Burner Stays On, Water Turns Warm

Users who are viewing this thread

richard blaine

New Member
Messages
3
Reaction score
0
Points
1
Location
Las Vegas
Hi, I have a 50 Gallon Ruud Achiever - Professional, gas with conventional thermostat, just over 1 year old, purchased by the previous homeowner. I only use the hot water once per day for a bath or shower. When I turn on the hot water, the pilot fires the burner and the water is hot. After a few minutes, the water gets colder: it goes from hot to warm, while the burner is still on. Then I shut off the hot water, and the burner stays on for at least 10 minutes. After about 30 minutes, I run the bath again, the burner fires and the water stays hot. It seems the tank runs out of residual hot water and does not heat up the incoming cold water fast enough. The plumber checked the dip tube (which is fine) and said the water should be consistently hot as long as the burner has fired and remains on.
 

richard blaine

New Member
Messages
3
Reaction score
0
Points
1
Location
Las Vegas
Hi, I have a 50 Gallon Ruud Achiever - Professional, gas with conventional thermostat, just over 1 year old, purchased by the previous homeowner. I only use the hot water once per day for a bath or shower. When I turn on the hot water, the pilot fires the burner and the water is hot. After a few minutes, the water gets colder: it goes from hot to warm, while the burner is still on. Then I shut off the hot water, and the burner stays on for at least 10 minutes. After about 30 minutes, I run the bath again, the burner fires and the water stays hot. It seems the tank runs out of residual hot water and does not heat up the incoming cold water fast enough. The plumber checked the dip tube (which is fine) and said the water should be consistently hot as long as the burner has fired and remains on.
Should the water heater "cycle on" when the temperature drops below a certain level, even when there is no call for hot water? If that's the case, then the temperature sensor isn't working correctly. The burner only lights when I use the hot water.
 

Fitter30

Well-Known Member
Messages
4,332
Reaction score
790
Points
113
Location
Peace valley missouri
Burner can come at any time that the probe sees a drop in temp can be from standby loss. 15-25° differential is common. Have you clocked the gas meter?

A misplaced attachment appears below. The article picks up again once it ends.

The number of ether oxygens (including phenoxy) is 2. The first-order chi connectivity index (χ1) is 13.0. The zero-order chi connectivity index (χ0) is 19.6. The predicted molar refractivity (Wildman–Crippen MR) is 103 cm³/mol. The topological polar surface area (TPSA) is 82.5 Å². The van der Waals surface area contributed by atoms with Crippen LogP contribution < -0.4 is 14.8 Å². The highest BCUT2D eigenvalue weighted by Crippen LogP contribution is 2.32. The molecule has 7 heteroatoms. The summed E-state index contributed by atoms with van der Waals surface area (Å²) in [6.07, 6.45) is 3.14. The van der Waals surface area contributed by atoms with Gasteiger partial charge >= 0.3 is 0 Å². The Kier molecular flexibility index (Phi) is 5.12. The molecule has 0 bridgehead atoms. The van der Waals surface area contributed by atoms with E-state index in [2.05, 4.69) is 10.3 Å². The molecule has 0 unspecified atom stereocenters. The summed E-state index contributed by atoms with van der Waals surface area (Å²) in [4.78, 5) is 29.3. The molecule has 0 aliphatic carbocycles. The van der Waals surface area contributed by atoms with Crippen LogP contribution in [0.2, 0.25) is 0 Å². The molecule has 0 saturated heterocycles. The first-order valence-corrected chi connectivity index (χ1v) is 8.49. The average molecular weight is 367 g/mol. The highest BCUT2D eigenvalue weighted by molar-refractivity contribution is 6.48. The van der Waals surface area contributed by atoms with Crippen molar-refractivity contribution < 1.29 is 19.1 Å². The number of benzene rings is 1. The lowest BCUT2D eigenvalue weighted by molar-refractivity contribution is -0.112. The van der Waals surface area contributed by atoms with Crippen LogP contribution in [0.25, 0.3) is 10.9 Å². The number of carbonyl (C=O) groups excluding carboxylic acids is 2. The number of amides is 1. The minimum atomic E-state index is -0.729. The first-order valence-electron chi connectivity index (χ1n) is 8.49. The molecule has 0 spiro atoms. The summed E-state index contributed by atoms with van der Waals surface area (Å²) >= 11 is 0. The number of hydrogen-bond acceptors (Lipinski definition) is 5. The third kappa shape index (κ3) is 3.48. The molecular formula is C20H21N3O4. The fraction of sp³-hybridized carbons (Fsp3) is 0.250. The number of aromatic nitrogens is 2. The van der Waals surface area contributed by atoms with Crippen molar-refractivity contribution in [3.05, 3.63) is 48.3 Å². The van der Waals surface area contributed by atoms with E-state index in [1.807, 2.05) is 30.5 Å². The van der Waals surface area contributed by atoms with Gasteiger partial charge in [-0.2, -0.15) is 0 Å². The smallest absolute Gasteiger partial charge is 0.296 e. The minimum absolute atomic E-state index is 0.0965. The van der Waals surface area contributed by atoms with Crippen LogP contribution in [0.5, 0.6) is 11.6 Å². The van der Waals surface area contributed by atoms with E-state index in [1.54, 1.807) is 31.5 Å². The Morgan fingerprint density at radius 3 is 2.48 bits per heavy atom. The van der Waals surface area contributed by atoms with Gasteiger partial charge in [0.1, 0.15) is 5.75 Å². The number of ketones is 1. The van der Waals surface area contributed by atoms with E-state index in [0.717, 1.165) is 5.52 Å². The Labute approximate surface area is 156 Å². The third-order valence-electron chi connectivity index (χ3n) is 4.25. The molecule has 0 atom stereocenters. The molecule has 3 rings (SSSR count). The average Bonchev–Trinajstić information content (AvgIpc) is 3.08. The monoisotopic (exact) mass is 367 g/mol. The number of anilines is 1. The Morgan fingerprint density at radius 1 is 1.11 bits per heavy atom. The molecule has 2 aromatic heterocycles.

richard blaine

New Member
Messages
3
Reaction score
0
Points
1
Location
Las Vegas
Burner can come at any time that the probe sees a drop in temp can be from standby loss. 15-25° differential is common. Have you clocked the gas meter?

Burner can come at any time that the probe sees a drop in temp can be from standby loss. 15-25° differential is common. Have you clocked the gas meter?
Apparently the burner does not come on when the temp drops, or it comes on too infrequently to have enough residual hot water. The burner only lights when I use hot water -- then it stays on for about 15 minutes after the water has stopped. The plumber said it will eventually stop lighting.
 

Fitter30

Well-Known Member
Messages
4,332
Reaction score
790
Points
113
Location
Peace valley missouri
Apparently the burner does not come on when the temp drops, or it comes on too infrequently to have enough residual hot water. The burner only lights when I use hot water -- then it stays on for about 15 minutes after the water has stopped. The plumber said it will eventually stop lighting.
New gas valve is needed. Call Rudd maybe they do something for you.
 

WorthFlorida

Clinical Trail on a Cancer Drug Started 1/31/24. ☹
Messages
5,754
Solutions
1
Reaction score
993
Points
113
Location
Orlando, Florida
Why are you bothering with the gas WH. It's not dissigned for cycling Using the gas valve. A pilot uses very little gas. You need to look up the recovery rate. Heating 40-50 gallons of cold water takes a while.
Electric WH is what you want
 

GReynolds929

Active Member
Messages
330
Reaction score
109
Points
43
Location
WA
Why are you bothering with the gas WH. It's not dissigned for cycling Using the gas valve. A pilot uses very little gas. You need to look up the recovery rate. Heating 40-50 gallons of cold water takes a while.
Electric WH is what you want
You're comment is hard to understand. Gas water heaters are designed to cycle as needed. Electric does the same and takes longer to heat the water in general.
 

WorthFlorida

Clinical Trail on a Cancer Drug Started 1/31/24. ☹
Messages
5,754
Solutions
1
Reaction score
993
Points
113
Location
Orlando, Florida
You're comment is hard to understand. Gas water heaters are designed to cycle as needed. Electric does the same and takes longer to heat the water in general.
Adjusting the thermostat everyday, no. You’re not saving much since you need to reheat the same water and dealing with temperature swings. Leave it at the normal temperature, around 120 degrees. Unless you are out of the home for several days, then you’ll be saving some. New WHs are very efficient since the energy act of 2010.
 
Top
Hey, wait a minute.

This is awkward, but...

It looks like you're using an ad blocker. We get it, but (1) terrylove.com can't live without ads, and (2) ad blockers can cause issues with videos and comments. If you'd like to support the site, please allow ads.

If any particular ad is your REASON for blocking ads, please let us know. We might be able to do something about it. Thanks.
I've Disabled AdBlock    No Thanks